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Court of Appeals of Georgia.


No. A15A2071.

Decided: February 10, 2016

Walter Fayette Eddy, for Appellant. George E. Barnhill, Ian Louis Sansot, for Appellee.

We granted the application for discretionary appeal in this case to review the evidence supporting the trial court's decision to revoke Lee Barfield's probation. Because the evidence did not support the trial court's judgment, even under the more lenient standard applicable to a probation revocation, we reverse.

In 1999, Barfield pled guilty to two counts of burglary, statutory rape, and robbery by force. He was sentenced to 20 years, with 6 to serve in confinement, and the final 14 years to be served on probation. In 2013 the State filed a petition to revoke his probation, alleging that Barfield had committed armed robbery and failed to pay court-ordered fines. A revocation hearing was held where Barfield contested the petition, arguing that the State had failed to meet their burden.

The evidence presented by the State at the hearing described an armed robbery that occurred on August 26, 2013 at a package store in Helena. The owner of the package store testified that Barfield entered her store at approximately 4:05p.m., and asked for a bottle of Patron. When shown a bottle of Patron, Barfield expressed dissatisfaction with its size, thanked the owner, and left.

Approximately a minute and half later, a different individual entered the store and proceeded to rob the owner at knife point. At some point during the robbery, the store owner was able to retrieve a handgun and opened fire at her attacker. Several of her shots struck the assailant, and he left the store quickly, climbed into the passenger's side of a white car, and sped off.

Subsequently, a team of GBI officers went to the package store and conducted a crime scene investigation. At the crime scene they collected a bag of trash, one sunflower seed, two swabs of blood, a bullet fragment, and two latent fingerprints. The sunflower seed, which was found inside the store, was submitted to the crime lab for DNA analysis. That analysis revealed that Barfield's DNA was on the sunflower seed. The getaway vehicle was also processed, and a bag of sunflower seeds was discovered between the center console and the front passenger's seat. The GBI agent tasked with investigating the vehicle admitted that no evidence was found linking Barfield with the bag of sunflower seeds recovered from the car, and that there were millions of similar bags in circulation. The agent did not find any fingerprints or DNA linking Barfield with the vehicle, either. Ultimately, the only evidence the State produced linking Barfield to the crime was the sunflower seed carrying his DNA, which was found inside the store.

The trial court found that a preponderance of the evidence showed that Barfield had violated the terms and conditions of his probation by taking part in an armed robbery, and thus revoked the balance of his probated sentence.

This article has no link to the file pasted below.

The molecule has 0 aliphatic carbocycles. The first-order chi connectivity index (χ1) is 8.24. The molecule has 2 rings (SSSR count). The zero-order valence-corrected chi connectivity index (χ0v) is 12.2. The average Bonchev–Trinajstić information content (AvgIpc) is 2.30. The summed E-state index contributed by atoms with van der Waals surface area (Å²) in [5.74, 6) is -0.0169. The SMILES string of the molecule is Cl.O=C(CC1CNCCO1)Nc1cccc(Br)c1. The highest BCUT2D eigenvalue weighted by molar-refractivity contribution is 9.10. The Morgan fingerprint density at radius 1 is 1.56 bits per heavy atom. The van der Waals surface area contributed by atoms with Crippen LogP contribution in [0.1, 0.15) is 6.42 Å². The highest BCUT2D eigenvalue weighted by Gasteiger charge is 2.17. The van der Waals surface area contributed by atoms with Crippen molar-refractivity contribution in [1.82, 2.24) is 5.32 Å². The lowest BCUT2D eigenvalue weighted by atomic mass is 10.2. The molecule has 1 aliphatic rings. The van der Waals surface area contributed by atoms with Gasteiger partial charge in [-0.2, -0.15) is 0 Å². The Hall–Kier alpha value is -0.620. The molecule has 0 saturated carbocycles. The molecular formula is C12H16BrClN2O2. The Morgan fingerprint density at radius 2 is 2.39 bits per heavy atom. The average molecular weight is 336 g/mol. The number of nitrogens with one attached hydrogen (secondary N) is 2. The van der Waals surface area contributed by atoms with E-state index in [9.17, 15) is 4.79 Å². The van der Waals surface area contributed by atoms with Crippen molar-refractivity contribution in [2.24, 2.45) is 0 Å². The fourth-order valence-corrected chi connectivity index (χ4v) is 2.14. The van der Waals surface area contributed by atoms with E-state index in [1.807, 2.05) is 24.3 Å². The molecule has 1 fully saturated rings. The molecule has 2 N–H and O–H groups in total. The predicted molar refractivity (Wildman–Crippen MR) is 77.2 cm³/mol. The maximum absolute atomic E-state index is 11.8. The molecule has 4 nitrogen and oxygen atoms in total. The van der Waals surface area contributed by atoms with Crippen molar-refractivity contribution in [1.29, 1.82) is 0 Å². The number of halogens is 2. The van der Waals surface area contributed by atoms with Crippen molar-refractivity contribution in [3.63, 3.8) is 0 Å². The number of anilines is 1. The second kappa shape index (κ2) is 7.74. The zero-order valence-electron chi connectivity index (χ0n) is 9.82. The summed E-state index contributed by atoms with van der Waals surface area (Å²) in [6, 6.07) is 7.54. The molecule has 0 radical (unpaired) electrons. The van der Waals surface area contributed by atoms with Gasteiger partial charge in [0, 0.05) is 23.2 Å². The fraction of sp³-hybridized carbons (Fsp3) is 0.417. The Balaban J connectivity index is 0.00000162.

A court may not revoke any part of any probated or suspended sentence unless the evidence produced at the revocation hearing establishes by a preponderance of the evidence the violation or violations alleged. OCGA § 42–8–34.1(b). This court will not interfere with a revocation unless there has been a manifest abuse of discretion on the part of the trial court.

Scott v. State, 305 Ga. 596 (699 S.E.2d 894) (2010) (citations, punctuation, and footnote omitted).

Barfield contends that the trial court erred in revoking his probation because the State failed to show by a preponderance of the evidence that he took part in the armed robbery. “It is, of course, true that mere presence or association, without any evidence to show further participation in the commission of the crime, is insufficient to authorize a conviction.” Clemente v. State, 331 Ga.App. 84, 86 (769 S.E.2d 790) (2015) (citation and punctuation omitted).

Here the State showed only that Barfield was in the package store moments before the armed robbery took place. While the sunflower seed with Barfield's DNA places him at the scene of the crime, Barfield's presence is not in dispute. The State failed to provide any evidence at the probation revocation hearing to show his participation in the commission of the armed robbery. Compare Newsome v. State, 324 Ga.App. 665, 667(1) (751 S.E.2d 474) (2013).

The State contends that the presence of the bag of sunflower seeds in the getaway car links Barfield to the crime as the getaway driver. While it is undisputed that a sunflower seed with Barfield's DNA was found at the scene, there is no evidence linking that particular seed with the bag of sunflower seeds found in the getaway car, none of Barfield's DNA was found in the car, and none of his fingerprints were found in the car either. Here, the evidence equally supports the reasonable hypothesis that Barfield merely spat out a sunflower seed while shopping in the package store, moments before an armed robbery committed by someone else took place. There is no dispute that Barfield was not the person who actually held up the store.

The evidence presented by the State was insufficient under a preponderance of the evidence standard to exclude every other reasonable hypothesis save that of guilt. See Gray v. State, 313 Ga.App. 470, 473–474(2) (722 S.E.2d 98) (2011). The evidence was therefore insufficient to support a finding that Barfield committed the offense with which he was charged. Consequently, the trial court abused its discretion by revoking Barfield's probation.


BARNES, P. J., and PHIPPS, P. J., concur.

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